White-tailed eagle watched by millions flies west for Christmas

Viewers were treated to unrivalled views of life at a white-tailed eagle nest in the Cairngorms earlier this year. 

White-tailed eagle watched by millions on BBC Springwatch and RSPB camera flies west for Christmas RSPB

A bird of prey whose first five weeks in the Cairngorms were captured live on camera has flown west for the festive season to spend time with her family.

The white-tailed eagle, who was watched by millions on BBC’s 2022 Springwatch Series and was broadcast live to visitors at RSPB Scotland’s Loch Garten Nature Centre, has made its way to the Isle of Mull, home of its great-great grandparents, Skye and Frisa.

Viewers were treated to unrivalled views of life at a white-tailed eagle nest in the Cairngorms earlier this year. 

In a UK first, a camera was installed by Wildlife Windows and External Reality overlooking the nest over a year ago in the hope the eagle family would take up residence in the spring. 

Early signs were promising when an adult pair, named Finn and Shona, were nest building in the snow deep in the forest on Cairngorms Connect land. 

Eventually eggs were laid, two chicks hatched and both went on to fledge successfully after the female chick was fitted with a satellite tag.

The satellite tag tracked the eagle's movements.

Satellite tags allow conservationists to track the movements of birds, providing insights into their behaviour and helping to identify the threats they face.

Immature white-tailed eagles explore far and wide in their first five years prior to becoming mature adults, pairing up and establishing a breeding territory of their own. 

The young eagle from the Cairngorms has now successfully navigated her way to the west coast.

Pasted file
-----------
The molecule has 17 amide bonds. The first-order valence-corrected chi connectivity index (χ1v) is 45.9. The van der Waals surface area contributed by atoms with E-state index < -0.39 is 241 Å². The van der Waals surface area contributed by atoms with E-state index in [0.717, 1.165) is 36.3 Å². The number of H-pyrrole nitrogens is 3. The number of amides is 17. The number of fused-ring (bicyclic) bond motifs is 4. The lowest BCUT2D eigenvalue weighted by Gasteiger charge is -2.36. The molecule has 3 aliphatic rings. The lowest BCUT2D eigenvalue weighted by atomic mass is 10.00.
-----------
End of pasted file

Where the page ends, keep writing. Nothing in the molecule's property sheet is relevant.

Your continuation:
The female eagle was recorded on the Morvern peninsula before crossing the Sound of Mull and onto the Isle of Mull, dubbed ‘Eagle Island’ due to the concentration of white-tailed and golden eagles which live there. 

Mull has also played a critical role in the re-establishment of white-tailed eagles since their reintroduction in 1975 following their UK extinction in 1918.

The satellite tag data showed that the young eagle visited the territory of her great-grandparents and also flew close to the nest where her grandfather once fell from his nest in a storm. He was rescued by RSPB Scotland staff and survived before later settling on Islay to breed.

The chick’s most famous ancestors, Skye and Frisa were featured on the first ever live episode of Springwatch and have become regular fixtures on the programme. 

Skye is now a record breaker, having been confirmed by the British Trust for Ornithology as the UK’s oldest known wild white-tailed eagle after Springwatch cameraman Jim Manthorpe read his BTO leg ring whilst filming on Mull earlier this year.

Springwatch presenter Iolo Williams said: “It was such a privilege to watch the two sea eagle chicks in the Cairngorms last spring and to know they both successfully flew the nest was just fantastic. 

“Now to hear that the female has made it all the way across the country to Mull – one of my favourite places in the world – and that she’s exploring the island home of her ancestors is just the icing on the Christmas cake. I hope the family gave her a warm welcome for the festive season.” 

After spending Christmas and Hogmanay on the island with relatives, it’s likely the young eagle will wander further afield and will keep exploring different areas of Scotland.

Her venture comes after some white-tailed eagle chicks on the west coast succumbed to Highly Pathogenic Avian Influenza (HPAI) this year, after possibly feeding on sickly or dead seabirds which were badly affected by the disease.

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